Battle Creek 2010 – Media Day

Yeah! It’s Battle Creek time again! The Battle Creek Field of Flight Airshow and Balloon Festival is going on now through Sunday in Battle Creek, Michigan.

I spent the day on the field (when I wasn’t up in a balloon) and shot stills and video and caught up with my friends there. And, naturally, I got a preview of the attractions this year.

Randy Harris of Bearfoot Aerobatics really flies beautifully. I think his Skybolt 300 is one of the most photogenic airplanes on the field this year. It was really catching the sun today in a way that not a lot of aircraft do (especially when you consider where the sun is when you’re facing north on a crowd line but the acro is flown along Runway 5-23 – You have very narrow angular area where the sun makes it worthwhile to shoot). The airplane puts out a lot of smoke, too, which makes the presentation even more dramatic.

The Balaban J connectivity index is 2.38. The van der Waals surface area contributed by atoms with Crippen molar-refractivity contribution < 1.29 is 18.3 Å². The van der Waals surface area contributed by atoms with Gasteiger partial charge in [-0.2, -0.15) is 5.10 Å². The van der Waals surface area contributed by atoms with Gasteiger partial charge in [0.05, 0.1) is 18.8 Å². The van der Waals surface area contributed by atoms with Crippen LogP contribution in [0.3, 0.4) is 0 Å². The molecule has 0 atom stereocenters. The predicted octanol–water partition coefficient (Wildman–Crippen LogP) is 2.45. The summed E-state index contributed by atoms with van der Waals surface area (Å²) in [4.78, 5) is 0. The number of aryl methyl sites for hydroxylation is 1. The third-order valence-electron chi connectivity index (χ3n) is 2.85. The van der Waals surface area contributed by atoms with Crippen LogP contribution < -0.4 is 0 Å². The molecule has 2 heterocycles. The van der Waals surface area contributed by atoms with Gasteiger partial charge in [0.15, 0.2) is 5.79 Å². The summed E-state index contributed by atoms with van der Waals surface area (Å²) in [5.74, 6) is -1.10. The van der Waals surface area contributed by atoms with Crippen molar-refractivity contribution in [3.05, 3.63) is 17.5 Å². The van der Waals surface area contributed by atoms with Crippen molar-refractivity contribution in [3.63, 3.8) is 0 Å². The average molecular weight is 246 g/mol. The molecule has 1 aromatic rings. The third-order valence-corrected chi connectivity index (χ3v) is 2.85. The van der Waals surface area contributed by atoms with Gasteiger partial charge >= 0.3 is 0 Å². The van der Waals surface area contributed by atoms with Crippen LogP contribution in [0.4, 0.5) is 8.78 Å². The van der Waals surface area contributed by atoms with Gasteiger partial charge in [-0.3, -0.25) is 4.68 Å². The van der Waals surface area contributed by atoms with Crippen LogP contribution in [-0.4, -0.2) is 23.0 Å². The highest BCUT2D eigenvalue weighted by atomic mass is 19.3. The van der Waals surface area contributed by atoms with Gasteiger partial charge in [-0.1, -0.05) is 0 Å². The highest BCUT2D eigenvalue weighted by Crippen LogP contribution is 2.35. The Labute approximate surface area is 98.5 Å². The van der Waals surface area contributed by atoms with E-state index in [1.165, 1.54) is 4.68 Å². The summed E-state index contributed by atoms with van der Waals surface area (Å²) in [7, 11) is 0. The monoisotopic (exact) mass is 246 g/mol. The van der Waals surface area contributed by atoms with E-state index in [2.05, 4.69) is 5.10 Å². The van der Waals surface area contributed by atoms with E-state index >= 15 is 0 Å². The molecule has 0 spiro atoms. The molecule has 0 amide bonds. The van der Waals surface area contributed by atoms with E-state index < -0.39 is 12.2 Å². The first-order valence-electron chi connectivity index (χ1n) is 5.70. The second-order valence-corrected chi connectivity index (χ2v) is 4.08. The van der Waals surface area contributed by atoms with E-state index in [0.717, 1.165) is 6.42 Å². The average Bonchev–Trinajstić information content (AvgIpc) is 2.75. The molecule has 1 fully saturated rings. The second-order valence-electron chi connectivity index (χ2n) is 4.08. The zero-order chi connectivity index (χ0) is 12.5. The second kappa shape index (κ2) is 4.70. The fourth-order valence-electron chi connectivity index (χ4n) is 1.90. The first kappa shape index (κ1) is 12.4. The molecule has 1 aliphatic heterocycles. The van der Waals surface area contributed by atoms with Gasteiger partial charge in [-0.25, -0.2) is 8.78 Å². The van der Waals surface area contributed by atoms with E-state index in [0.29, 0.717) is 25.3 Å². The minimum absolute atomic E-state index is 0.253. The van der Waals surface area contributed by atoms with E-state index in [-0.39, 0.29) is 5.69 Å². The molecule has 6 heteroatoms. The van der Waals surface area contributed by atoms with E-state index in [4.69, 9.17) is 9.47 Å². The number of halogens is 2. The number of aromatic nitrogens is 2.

The F-22 Raptor is headlining the show this year. It’s no secret that I’m a huge raptor fan and I got up close and personal with both of the specimens that were on the ramp. David “Zeke” Skalicky, Maj, USAF, is flying the Raptor this year and he put her through her paces. I can do some of that stuff in a Citabria, but I have to do it at 60 KIAS and then I have to recover from the ensuing spin. The handling is just too sweet for words. My only complaint is that the aircraft doesn’t come in a two-seat variant.